Susan Amekwi has just completed distributing highly nutritious flour to refugee families in Village 2 of Kalobeyei settlement in northern Kenya. She is a trader, one of 17 Kenyan host community traders contracted by the United Nations World Food Programme (WFP) in Kalobeyei, with the support of the EU Trust Fund for Africa (EUTF), to operate Bamba Chakula (“Get your food”) shops. Thanks to these shops 38,000 refugees in Kalobeyei can redeem food assistance in the form of mobile money cash transfers.
In March, these traders also took over the distribution of corn soya blend — a nutritious flour given to refugees to prevent or treat malnutrition. The corn soya blend is a specialized product that is still provided in-kind rather than using cash to buy it.
“This month, I received 91 bags of ‘porridge’,” says Susan. “I distributed 82 bags.” This translates to just over 2 metric tons.
Corn soya blend is commonly referred to as ‘porridge’ in Kenya. For each metric ton (1000 kilograms) of porridge distributed, traders receive 6,000 Kenyan shillings (US$ 60). Each refugee in Kalobeyei receives about 1.2 kg of ‘porridge’ per month.
“The shop is busy during the ten days that I’m distributing the porridge,” Susan says. “When collecting the porridge, some of the customers decide to buy other food items as well.” The sales from their shops are expected to rise on the back of their new role as distributors of the corn soya blend.
"Distributing the porridge gives us exposure,” says Lolem Boyo Emilat, another trader from the host community. “Even if customers do not buy there and then, they leave the shop knowing the stocks you have, and they might come back.”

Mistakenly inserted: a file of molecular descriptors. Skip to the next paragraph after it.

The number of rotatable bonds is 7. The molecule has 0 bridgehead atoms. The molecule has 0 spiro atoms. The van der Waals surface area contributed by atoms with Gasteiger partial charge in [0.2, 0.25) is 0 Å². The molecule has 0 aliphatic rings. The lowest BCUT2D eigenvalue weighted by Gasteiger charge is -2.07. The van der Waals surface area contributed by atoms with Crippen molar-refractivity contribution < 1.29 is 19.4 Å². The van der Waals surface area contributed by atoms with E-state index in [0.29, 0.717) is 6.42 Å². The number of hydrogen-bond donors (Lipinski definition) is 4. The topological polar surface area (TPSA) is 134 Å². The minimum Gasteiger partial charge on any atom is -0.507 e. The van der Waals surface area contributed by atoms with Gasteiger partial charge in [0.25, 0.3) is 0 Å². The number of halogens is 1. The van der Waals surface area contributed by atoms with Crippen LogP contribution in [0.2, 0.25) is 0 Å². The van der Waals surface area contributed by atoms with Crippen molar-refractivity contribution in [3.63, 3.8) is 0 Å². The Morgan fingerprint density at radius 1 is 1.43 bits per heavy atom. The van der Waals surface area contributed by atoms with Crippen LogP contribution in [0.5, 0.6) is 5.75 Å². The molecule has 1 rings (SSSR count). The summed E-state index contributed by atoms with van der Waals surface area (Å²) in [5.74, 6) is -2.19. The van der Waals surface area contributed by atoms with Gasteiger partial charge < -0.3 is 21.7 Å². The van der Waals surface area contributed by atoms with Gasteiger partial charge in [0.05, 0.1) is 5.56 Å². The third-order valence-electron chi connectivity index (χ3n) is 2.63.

With the EU's support, WFP is in the process of building 15 new shops in Kalobeyei for the local Kenyan population.
The EU is helping to fund WFP's Retail Engagement Initiative which supports a network of local, Kenyan traders to increase their business skills with training on good customer relations, financial management, book keeping and stock management.
The focus is also on improving the business environment and the ‘value for money’ for refugees and other retail consumers by improving the supply chain of food commodities to refugee market so that, ultimately, local consumers receive high quality and nutritious foods at affordable prices.
One challenge the initiative is working to resolve is the lack of infrastructure and skills among traders to safely handle fresh foods such as fish, meat, and vegetables — some of the foods most preferred by both refugees and local Kenyans. Innovation ideas are being piloted such as cold storage solutions built using charcoal and point of sale technology meant to help traders manage both their sales and stocks with one hand-held electronic gadget.
Many traders say that their businesses have grown exponentially since they joined the programme.
Kalobeyei settlement is a unique pilot project designed to bring refugees and local communities together in a mutually beneficial relationship through common social and economic activities. The implemented model insures less dependence of refugees on the host state. The model creates sustainable solutions that benefit local communities today and for the future - when/if refugees are able to return to their countries, the business and innovation skills that have been taught to the local community, for example, remain.
- Publication date
- 6 November 2018
- Greater economic and employment opportunities
- World Food Programme